Thursday, April 21, 2011

Me, Wrong? Oh, Yes!

Thanks to DoctorMo's great blogpost, I just watched another great Ted Talk, by Kathryn Schulz: On being wrong. I've had a similar experience to her opening story, where my brain was stuck in a wrong ... frame, I guess you could call it. A mistaken conceptual frame. And of course, I've made some huge mistakes in my life, and in all of them, I felt totally justified in my actions, as in the Fool of the first Tarot card.

But the reason I decided to discuss this issue here, on my tech blog, has to do with the social costs she mentions in the talk (please watch it!). When we present our case to others, and they disagree, we often feel that they are 1. ignorant, 2. idiots, or 3. malevolent. This series of unfortunate assumptions is played out in our culture over and over again, whether "our culture" means the politics of the United States (I'm American, excuse my cultural scope), or the behavior sometimes observed on FOSS mail lists, forums, and IRC channels -- or even face-to-face meetings.

We lose so much when we allow this to happen. The folks we encounter in these venues are full of experience and knowledge, and if we meet them with the attitude of learning, rather than proving ourselves right, we all gain! Consider the marketplace of ideas as a bazaar, where bargaining (the exchange of ideas, experience, knowledge) leaves both participants richer and happier. Often what I see instead is gladiators battling in the Coliseum. One walks away the "victor" -- and the other one lies bleeding. What a waste! The cost of such behavior is very high, but is hidden, because all of the wonderful collaborations which could take place, instead do not.

Please take the time to watch this short talk. It is well worth 20 minutes of your time.


  1. Thanks for posting that link, Valorie! I just watched the talk, and it was well-worth my time :-)

  2. The term "marketplace of ideas" always seemed a bit daft to me. A market is a place where buying and selling occurs. At the very least, one participant in a market exchange must give up something. If this is not so, then we use the terms "giving" or "sharing" rather than "trading" or "buying". A market, like a coliseum, is where fundamentally adversarial behavior occurs. The only thing to be lost by giving an idea in exchange for something else is a monopoly on that idea. That is, it has no legitimate value for exchange purposes.

  3. One of the first open source documents I read was The Cathedral and The Bazaar by ESR. Perhaps simplistic, and maybe I'm remembering the details wrong, but I'm using "marketplace of ideas" to refer to people discussing their ideas, and letting those ideas have sex, if you will. If you split off on your own, and only talk to people with whom you agree, your ideas aren't able to have offspring with other ideas.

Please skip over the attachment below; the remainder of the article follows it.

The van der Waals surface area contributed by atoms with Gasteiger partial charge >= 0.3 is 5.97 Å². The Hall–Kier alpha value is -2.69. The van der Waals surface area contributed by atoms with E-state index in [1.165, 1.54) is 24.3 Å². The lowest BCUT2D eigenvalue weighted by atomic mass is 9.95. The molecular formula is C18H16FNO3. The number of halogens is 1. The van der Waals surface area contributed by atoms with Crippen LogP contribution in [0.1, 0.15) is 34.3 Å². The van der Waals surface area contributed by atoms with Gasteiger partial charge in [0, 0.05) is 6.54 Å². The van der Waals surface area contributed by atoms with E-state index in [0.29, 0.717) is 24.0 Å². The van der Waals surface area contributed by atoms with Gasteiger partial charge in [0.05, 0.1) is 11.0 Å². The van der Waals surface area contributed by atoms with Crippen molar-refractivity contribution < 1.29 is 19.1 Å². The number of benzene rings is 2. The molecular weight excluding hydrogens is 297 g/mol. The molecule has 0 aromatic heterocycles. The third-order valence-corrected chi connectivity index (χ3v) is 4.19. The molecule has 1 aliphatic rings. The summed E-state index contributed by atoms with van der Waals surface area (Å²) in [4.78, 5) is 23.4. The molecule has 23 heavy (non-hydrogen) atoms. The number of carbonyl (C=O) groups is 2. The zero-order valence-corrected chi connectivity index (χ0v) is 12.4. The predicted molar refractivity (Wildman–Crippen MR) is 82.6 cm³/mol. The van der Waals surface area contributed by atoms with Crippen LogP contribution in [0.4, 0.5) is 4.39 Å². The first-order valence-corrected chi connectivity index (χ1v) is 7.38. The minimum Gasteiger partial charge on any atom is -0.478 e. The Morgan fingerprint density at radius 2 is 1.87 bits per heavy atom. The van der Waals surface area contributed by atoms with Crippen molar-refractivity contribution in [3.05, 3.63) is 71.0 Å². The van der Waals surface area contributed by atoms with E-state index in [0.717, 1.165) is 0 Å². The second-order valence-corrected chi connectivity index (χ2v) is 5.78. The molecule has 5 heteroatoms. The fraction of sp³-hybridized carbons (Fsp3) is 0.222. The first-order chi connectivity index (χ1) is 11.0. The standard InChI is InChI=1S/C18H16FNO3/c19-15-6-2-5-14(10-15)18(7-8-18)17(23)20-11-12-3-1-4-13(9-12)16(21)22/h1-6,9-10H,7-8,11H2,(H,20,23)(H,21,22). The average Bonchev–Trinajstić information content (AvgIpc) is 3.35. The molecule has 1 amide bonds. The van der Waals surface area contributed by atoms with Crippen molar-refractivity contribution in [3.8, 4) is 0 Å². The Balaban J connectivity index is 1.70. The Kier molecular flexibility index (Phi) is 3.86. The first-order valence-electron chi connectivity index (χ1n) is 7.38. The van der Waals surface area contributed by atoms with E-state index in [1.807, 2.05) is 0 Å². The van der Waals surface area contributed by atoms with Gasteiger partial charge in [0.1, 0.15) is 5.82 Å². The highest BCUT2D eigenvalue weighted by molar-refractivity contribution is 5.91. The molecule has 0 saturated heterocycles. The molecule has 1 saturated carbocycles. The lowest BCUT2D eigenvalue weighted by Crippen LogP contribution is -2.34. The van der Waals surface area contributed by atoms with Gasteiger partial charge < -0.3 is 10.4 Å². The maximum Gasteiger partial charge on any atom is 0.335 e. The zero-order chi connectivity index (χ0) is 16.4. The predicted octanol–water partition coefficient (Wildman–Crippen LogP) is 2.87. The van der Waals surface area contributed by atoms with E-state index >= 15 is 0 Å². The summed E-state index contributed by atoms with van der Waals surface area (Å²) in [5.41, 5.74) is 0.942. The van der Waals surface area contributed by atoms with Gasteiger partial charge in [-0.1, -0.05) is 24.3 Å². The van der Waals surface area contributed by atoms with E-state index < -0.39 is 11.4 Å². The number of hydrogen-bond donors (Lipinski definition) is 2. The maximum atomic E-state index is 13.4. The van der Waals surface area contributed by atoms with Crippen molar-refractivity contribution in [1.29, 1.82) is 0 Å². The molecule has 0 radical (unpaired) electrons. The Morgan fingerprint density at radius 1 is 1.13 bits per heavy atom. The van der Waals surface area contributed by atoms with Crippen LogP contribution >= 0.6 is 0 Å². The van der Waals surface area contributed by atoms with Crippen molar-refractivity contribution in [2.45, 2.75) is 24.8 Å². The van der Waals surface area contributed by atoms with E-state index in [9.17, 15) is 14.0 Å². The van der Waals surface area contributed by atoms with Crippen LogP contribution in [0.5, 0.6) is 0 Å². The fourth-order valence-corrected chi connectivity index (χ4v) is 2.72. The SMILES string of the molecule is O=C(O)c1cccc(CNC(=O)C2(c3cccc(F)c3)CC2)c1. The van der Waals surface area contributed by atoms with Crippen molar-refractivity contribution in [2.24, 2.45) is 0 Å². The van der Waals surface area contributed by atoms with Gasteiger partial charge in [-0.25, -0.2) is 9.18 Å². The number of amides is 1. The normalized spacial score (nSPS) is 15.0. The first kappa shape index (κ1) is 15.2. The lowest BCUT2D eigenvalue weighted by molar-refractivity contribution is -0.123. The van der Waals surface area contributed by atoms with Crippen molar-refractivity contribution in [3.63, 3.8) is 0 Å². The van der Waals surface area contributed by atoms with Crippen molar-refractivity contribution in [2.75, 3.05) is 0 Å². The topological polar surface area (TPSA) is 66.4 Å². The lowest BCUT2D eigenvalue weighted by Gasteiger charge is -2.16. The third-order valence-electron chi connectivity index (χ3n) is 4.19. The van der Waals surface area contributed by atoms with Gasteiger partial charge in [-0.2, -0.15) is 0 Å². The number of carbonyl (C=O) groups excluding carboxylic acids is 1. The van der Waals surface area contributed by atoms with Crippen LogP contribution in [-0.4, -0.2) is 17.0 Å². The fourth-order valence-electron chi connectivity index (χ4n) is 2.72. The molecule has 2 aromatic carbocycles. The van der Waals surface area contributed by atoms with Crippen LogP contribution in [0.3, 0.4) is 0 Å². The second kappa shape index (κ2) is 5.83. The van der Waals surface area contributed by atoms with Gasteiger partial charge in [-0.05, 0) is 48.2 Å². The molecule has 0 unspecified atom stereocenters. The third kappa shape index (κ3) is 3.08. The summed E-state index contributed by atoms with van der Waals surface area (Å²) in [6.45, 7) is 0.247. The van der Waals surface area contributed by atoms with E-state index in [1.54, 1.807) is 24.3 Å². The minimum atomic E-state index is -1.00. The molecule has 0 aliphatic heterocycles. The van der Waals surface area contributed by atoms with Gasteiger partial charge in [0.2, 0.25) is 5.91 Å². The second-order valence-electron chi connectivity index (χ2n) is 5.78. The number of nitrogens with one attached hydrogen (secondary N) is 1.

And I don't see a market as adversarial at all. In a literal market, you walk in with a need, and hope to find a seller who can satisfy that need for a price mutually agreed-upon. When you walk out, you are both satisfied - you have your goods, and the seller has money. That is win-win, not win-lose.

  4. There was another KDE blog post today that also relates to the term 'market': Here's what I wrote there:

    FOSS is about sharing technical information. There is no exchange where one or more parties “give up” something – it has nothing to do with markets. All the definitions of market I’ve looked at refer to economic activity. You might say that this blog and the comments here are an “exchange of ideas”, but that does not make it a market. The ideas are freely shared so the word exchange is not appropriate.

  5. In a good conversation, you've never exchanged ideas? For another take on this, look at Matt Ridley's Ted Talk, which I found here: . His book is very interesting as well, although he seems to think that human = male.

    Personally, I think we are exchanging ideas right now, even if we're not directly contributing to any new technology. Building community is necessary for new tech, and that's what we are doing here, right?

    I was using the word "market" as a metaphor, but Ridley goes further.

  6. I learned a lesson about myself about 10 years ago which changed my attitude when it comes to discussing things with people. I found out that when I encounter an opinion strongly opposed to my own but objectively better, I ignore it. It usually takes me at least 1 night of sleep before the arguments the other party gave are sunk in and I can change my mind. Since that realization, I'm always on the alert in a discussion: as soon as I find out the other party knows more about the subject than I do, I try to shut up and learn instead of continuing to argue my point. It takes some practice but it's worth it, you surely learn more :D

    I haven't watched the video yet but I s'ppose it talks about something similar...

    In any case, don't trust someone who never changes his/her mind: it just means he/she has never learned anything!

  7. PS: by the way, "you are wrong", the Fool is not the first card of Tarot.